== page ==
For example, if we are strengthening your hairline, we will use 1 to 2 hair grafts to finely tune and feather them so they grow in naturally. In contrast, if we are filling in density to thinning areas, such as your crown or hair part, we could use grafts that have 3 to 5 hairs in them. We also check to see: how do the grafts look? Are they transected, cut, or damaged? How is the surrounding tissue around the follicular root and bulb? How long are these follicular units? The angle and direction of the grafts, coupled with precise graft placement, must be exact to result in a natural-appearing transplant. These are just a few of the meticulous steps we take to ensure each graft is treated like the little sliver of gold it is! This is critical for your hair transplant to be a success.
Once all of the grafts are excised, we create the few hundred to thousands of recipient sites where the new grafts will be placed. Again, placement of every one of these individual grafts at a specified angle and direction is tedious, but is also why we get phenomenal results. Additionally, after your grafts are excised and being prepared, they are in a holding solution to preemptively nourish the grafts while they are out of the body for a short time. Details, details, details!
Once the grafts are safely in place, I then perform the Bioenhancement treatment of the patient’s choosing, which is typically decided upon during our consult. We finish the surgery off with a spray of an additional Bioenhancement preservative, called Liposomal aTP. Think of this spray as the best fertilizer for your lawn— it’ll help it grow in sooner, grow more dense, and grow more robust. You are then totally cleaned up and ready to go.
What Happens After My Transplant?
After a transplant, the majority of the newly transplanted grafts will fall out, which is expected. A new follicular unit with anywhere between 1 to 5 hairs in it will begin to grow in its place. Something we always educate our patients about is the potential for something called “shock loss.” Because the newly transplanted hairs need blood supply the most, the blood vessels from your current hair divert to the newly implanted hair. It recognizes the new follicular unit as needing the most oxygen, nutrients, and blood supply. Therefore, the blood supply to the hair on your head now gets cut off temporarily – which can cause THOSE hairs to fall out! I know, this is a double negative. The GOOD news is that it will all grow back. The new hairs will start to sprout at about 3 months, as each hair’s blood supply creates its own network of oxygen & nutrients for that new hair follicle. At about 6 months, we typically will see about 70% of the new growth and full growth of all the transplanted grafts after a year.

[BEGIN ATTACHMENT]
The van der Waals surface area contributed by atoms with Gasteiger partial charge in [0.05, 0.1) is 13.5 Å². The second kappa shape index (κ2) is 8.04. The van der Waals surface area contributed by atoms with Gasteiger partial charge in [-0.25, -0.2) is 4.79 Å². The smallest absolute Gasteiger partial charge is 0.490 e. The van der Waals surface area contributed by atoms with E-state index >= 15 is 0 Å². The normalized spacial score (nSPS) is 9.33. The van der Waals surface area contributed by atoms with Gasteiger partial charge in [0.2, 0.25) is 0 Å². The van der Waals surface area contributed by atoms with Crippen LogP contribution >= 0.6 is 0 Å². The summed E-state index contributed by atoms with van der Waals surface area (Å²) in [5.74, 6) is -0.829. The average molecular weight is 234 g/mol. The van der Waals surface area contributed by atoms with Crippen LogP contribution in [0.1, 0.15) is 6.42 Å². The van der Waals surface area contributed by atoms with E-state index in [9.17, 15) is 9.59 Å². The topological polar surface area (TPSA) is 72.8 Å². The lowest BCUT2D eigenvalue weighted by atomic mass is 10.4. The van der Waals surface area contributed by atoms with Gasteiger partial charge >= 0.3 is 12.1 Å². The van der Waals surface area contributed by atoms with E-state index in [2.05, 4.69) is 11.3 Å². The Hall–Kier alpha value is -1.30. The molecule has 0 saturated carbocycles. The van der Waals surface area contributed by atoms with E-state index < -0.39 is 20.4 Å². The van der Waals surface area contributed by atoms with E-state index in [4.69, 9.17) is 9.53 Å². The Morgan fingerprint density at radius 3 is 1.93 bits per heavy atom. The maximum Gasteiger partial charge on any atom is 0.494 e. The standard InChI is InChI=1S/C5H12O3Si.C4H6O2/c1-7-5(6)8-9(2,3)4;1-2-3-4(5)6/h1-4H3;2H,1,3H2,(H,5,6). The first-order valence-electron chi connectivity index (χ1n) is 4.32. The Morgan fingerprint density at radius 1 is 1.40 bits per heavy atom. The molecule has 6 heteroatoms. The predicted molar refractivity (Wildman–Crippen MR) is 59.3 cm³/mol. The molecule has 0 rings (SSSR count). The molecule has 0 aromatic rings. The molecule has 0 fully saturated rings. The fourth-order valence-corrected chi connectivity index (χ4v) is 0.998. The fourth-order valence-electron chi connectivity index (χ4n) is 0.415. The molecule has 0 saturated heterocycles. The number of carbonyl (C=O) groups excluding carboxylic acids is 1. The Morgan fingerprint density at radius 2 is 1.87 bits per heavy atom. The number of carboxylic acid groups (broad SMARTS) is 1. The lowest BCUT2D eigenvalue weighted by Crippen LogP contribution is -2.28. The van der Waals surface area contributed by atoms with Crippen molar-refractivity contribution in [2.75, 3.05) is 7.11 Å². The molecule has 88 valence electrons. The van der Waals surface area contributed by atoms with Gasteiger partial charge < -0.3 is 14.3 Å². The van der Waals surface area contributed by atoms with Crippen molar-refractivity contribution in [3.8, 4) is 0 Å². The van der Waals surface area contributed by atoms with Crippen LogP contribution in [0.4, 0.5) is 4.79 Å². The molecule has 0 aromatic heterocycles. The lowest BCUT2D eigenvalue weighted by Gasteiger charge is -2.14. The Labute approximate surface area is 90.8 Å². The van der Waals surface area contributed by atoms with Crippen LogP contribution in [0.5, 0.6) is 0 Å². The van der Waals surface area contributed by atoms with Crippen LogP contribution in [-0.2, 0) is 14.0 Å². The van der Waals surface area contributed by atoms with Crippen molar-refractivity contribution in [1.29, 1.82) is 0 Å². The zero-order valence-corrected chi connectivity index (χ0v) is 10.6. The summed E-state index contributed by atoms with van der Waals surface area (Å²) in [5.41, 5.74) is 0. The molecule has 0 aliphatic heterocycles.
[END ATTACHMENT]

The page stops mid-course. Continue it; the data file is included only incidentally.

Many patients wonder when they can return to doing the things they love, work, etc. On average, 7-10 days is the amount of time recommended to allow your grafts to take to your scalp and heal properly. During that time, we don’t want you working out at 100%, going swimming, being in the sun, etc. Take this time to let the grafts take to your scalp and heal properly. After Day 3, our patients can resume their prior other hair restoration treatments (laser therapy, topical medications, injections, etc.). We have a regimen of gentle washing after surgery for the grafts and a full shower at 10 days. At this point, you’ll also resume whichever long-term maintenance option you have chosen (CapillusRx, Regenerative Therapy, ACell, Medicated Topicals, etc.).
How Much Does it Cost to Have a Hair Transplantation?
The cost of hair transplantation isn’t straightforward and I know that is an answer no one likes to hear. Unfortunately, it’s the truth. Why? Well, first you’re you. Your personal desired outcomes, extent of hair loss, amount of coverage needed, and/or donor density are different from every other patient. We don’t view these as “surgeries.” We are working with you, our patient, and if surgery is part of your plan, then we begin the discussion of complementary surgical treatments.
We have a number of therapies with evidenced-based research showing improved hair growth and retention when performed at the time of the hair transplant surgery. If that’s not your thing, then we discuss our other options. The surgery in and of itself is just a part of your entire hair restoration regimen to us—you’re not coming in for an oil change to never be seen again. We incentivize our patients to incorporate different treatments into their regimen since each treatment impacts the hair cycle in a different manner. This leads to an incredible synergistic effect and robust hair regrowth.